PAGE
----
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Son of Nottingham stab victim confronts shoplifter during BBC interview

Bodies of two women found at house in Nottingham ‘lay undiscovered’ for some time, police say
Published Time: 15.05.2024 - 21:40:14 Modified Time: 15.05.2024 - 21:40:14

James Coates, whose father Ian was one of three killed by Valdo Calocane in June, was due to discuss court ruling on radio KEN MCKAY/SHUTTERSTOCK The son of Ian Coates, a victim of last year’s Nottingham stabbing rampage, confronted a shoplifter during an interview with the BBC

James Coates, whose father Ian was one of three killed by Valdo Calocane in June, was due to discuss court ruling on radio

: KEN MCKAY/SHUTTERSTOCK

The son of Ian Coates, a victim of last year’s Nottingham stabbing rampage, confronted a shoplifter during an interview with the BBC.

James Coates was setting up for the interview with Emma Barnett, ahead of her debut episode as a BBC Radio 4 Today Programme host, when a thief attempted to steal from the store where he works.

Mr Coates was on the BBC programme to discuss a Court of Appeal ruling on his father’s killer.

: NOTTINGHAMSHIRE POLICE

But before he spoke to the programme, Ms Barnett said: “James Coates is one of Ian’s sons. I spoke to him after this judges’ ruling in the Court of Appeal, an interview, I just want to say, he conducted while taking time out of his job working as a shop manager in Nottingham, the city where his father was murdered.

“Rather incredibly, while we were setting up the line to talk, he also managed to stop someone from shoplifting.”

The interview came after a court ruled Valdo Calocane’s sentence for killing three people in a knife attack last summer was not unduly lenient.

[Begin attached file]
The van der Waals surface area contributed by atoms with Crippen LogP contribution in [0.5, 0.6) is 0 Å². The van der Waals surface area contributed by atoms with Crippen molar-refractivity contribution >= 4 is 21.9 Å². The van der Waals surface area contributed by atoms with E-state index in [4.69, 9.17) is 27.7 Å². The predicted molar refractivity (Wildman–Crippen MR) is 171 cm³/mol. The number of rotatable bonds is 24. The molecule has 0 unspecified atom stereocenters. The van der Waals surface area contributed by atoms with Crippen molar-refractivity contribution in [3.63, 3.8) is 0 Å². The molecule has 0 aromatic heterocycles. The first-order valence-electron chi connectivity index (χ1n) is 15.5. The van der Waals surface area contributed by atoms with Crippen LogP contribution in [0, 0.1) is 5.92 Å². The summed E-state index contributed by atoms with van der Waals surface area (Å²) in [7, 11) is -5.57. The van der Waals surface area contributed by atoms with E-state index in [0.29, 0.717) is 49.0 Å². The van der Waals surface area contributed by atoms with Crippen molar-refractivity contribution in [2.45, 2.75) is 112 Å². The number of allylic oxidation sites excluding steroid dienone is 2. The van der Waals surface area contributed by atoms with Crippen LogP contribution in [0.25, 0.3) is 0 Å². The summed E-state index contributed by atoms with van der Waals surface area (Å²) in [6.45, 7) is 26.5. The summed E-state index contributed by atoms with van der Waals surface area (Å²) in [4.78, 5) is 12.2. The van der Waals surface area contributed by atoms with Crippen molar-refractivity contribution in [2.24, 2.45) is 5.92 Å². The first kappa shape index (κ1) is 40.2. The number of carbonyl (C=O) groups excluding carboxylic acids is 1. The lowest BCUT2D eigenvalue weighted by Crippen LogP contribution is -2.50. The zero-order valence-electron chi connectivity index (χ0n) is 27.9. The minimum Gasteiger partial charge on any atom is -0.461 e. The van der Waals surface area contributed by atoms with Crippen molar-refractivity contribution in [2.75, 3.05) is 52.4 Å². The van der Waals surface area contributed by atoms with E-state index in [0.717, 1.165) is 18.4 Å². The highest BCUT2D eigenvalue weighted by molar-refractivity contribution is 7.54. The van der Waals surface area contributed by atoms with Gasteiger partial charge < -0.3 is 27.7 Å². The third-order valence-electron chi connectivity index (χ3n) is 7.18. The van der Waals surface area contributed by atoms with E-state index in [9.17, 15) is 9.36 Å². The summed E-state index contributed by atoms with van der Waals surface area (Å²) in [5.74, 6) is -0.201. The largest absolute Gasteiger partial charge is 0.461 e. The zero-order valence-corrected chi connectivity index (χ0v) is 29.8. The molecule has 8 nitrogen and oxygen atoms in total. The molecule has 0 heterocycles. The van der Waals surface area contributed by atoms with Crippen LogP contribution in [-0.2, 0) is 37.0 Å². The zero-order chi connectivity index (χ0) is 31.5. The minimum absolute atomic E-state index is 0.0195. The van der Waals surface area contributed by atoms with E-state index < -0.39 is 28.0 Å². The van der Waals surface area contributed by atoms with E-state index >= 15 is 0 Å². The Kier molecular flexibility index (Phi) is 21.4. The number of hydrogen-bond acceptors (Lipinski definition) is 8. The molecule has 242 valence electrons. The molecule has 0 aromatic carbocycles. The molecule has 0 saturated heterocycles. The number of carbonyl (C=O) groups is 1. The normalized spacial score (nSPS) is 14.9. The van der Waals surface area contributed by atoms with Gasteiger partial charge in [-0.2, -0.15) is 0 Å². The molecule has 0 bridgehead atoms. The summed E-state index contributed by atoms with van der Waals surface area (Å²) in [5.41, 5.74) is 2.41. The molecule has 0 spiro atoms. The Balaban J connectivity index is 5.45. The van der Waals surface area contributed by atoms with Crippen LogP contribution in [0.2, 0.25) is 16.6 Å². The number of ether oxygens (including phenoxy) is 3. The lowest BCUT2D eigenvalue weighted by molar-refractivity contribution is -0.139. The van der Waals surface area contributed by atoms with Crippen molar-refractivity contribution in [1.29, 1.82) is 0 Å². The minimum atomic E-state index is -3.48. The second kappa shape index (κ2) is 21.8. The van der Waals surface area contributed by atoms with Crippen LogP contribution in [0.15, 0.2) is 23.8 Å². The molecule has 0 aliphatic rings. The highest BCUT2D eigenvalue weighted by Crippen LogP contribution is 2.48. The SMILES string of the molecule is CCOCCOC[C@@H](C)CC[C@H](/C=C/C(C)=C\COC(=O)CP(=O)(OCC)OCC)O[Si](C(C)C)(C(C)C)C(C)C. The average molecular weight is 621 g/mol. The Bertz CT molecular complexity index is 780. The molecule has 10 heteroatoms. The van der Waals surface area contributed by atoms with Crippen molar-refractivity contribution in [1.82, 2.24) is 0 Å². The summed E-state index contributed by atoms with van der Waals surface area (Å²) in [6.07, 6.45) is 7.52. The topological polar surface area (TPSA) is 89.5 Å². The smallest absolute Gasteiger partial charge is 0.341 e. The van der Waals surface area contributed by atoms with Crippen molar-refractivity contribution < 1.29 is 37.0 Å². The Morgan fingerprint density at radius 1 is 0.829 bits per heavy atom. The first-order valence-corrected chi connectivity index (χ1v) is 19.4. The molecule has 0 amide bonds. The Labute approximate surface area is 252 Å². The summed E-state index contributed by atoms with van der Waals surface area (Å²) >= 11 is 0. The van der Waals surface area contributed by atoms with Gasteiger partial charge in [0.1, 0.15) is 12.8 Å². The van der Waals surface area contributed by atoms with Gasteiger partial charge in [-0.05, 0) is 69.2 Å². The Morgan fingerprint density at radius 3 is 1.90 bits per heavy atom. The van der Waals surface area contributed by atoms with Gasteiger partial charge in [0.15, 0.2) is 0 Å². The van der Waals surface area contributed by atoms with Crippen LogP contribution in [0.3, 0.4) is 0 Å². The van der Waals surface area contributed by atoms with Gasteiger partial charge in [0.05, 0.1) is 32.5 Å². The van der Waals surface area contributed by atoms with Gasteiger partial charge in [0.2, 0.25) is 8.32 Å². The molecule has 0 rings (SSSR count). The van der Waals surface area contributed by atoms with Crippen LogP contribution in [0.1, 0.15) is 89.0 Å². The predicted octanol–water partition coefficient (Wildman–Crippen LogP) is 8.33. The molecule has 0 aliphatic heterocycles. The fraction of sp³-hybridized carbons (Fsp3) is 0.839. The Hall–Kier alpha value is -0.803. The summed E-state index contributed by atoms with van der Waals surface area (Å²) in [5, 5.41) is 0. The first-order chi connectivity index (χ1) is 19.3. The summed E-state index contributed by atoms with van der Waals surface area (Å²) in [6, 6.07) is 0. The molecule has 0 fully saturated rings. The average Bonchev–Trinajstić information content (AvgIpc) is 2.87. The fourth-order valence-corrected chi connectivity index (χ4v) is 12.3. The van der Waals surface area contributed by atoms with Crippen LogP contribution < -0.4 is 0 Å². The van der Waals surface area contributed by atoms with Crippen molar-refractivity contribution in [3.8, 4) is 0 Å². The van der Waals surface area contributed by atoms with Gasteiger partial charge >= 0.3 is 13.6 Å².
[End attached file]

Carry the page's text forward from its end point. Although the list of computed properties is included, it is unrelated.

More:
Calocane was given an indefinite hospital order in January after pleading guilty to the manslaughter of students Barnaby Webber and Grace O’Malley-Kumar, and school caretaker Ian Coates, and the attempted murder of three others.

: NOTTINGHAMSHIRE POLICE/PA

The Attorney General then referred the case to the Court of Appeal arguing that the sentence should have included an element of punishment.

But Lady Chief Justice of England and Wales Baroness Carr, Lord Justice Edis and Mr Justice Garnham rejected the application on Tuesday.

It means Calocane’s sentence will not be changed.

Introducing Mr Coates ahead of the interview, Ms Barnett said: “Rather incredibly while we were setting up the line to talk, he Mr Coates managed to stop someone from shoplifting.”

Mr Coates works as a store manager in Nottingham, the city where his father was killed by the 32-year-old paranoid schizophrenic.

Speaking about Tuesday’s ruling James Coates, told BBC Radio 4: “We saw it coming, to be honest, it was looking likely that it was going to happen.

“This is just the first step. This was always the case that from the beginning that we needed for it to be a public inquiry.”

He added: “We’ve obviously been speaking to Keir Starmer and Rishi Sunak, they’ve then said that they’re fully behind it, but we need to go through the other processes first with the investigations and the inquiries and obviously the appeal.

“So as they start to come to a close, that’s when we’ll keep screaming and shouting for the public inquiry.”

Calocane fatally stabbed 19-year-old university students Webber and O’Malley-Kumar as they walked home from a night out in the early hours of June 13 last year, before killing Coates and stealing his van. He then used the vehicle to knock down three pedestrians, Wayne Birkett, Marcin Gawronski and Sharon Miller, in Nottingham city centre before being arrested.

Mr Coates said: “My biggest fear is not him as a person. It’s people like him or what he can do to other innocent people. If he was to come out and relapse and not take the medication and go out and kill again.”

Nottingham killer Valdo Calocane's sentence will not change, judge rules

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